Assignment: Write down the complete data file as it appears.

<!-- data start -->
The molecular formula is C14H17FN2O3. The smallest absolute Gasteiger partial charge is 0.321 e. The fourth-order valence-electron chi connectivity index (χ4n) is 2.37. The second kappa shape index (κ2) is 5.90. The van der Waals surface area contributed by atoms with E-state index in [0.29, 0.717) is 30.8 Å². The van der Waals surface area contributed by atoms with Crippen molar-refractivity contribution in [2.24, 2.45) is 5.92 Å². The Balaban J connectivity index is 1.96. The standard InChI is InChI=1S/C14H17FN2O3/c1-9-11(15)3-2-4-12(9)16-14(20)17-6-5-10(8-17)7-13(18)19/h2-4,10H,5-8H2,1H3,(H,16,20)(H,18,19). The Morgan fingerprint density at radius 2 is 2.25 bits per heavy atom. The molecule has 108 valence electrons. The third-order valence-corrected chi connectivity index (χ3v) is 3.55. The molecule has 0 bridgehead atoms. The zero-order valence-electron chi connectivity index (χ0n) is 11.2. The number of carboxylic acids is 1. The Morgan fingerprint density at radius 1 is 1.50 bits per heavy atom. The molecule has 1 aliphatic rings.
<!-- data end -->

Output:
The molecular formula is C14H17FN2O3. The smallest absolute Gasteiger partial charge is 0.321 e. The fourth-order valence-electron chi connectivity index (χ4n) is 2.37. The second kappa shape index (κ2) is 5.90. The van der Waals surface area contributed by atoms with E-state index in [0.29, 0.717) is 30.8 Å². The van der Waals surface area contributed by atoms with Crippen molar-refractivity contribution in [2.24, 2.45) is 5.92 Å². The Balaban J connectivity index is 1.96. The standard InChI is InChI=1S/C14H17FN2O3/c1-9-11(15)3-2-4-12(9)16-14(20)17-6-5-10(8-17)7-13(18)19/h2-4,10H,5-8H2,1H3,(H,16,20)(H,18,19). The Morgan fingerprint density at radius 2 is 2.25 bits per heavy atom. The molecule has 108 valence electrons. The third-order valence-corrected chi connectivity index (χ3v) is 3.55. The molecule has 0 bridgehead atoms. The zero-order valence-electron chi connectivity index (χ0n) is 11.2. The number of carboxylic acids is 1. The Morgan fingerprint density at radius 1 is 1.50 bits per heavy atom. The molecule has 1 aliphatic rings.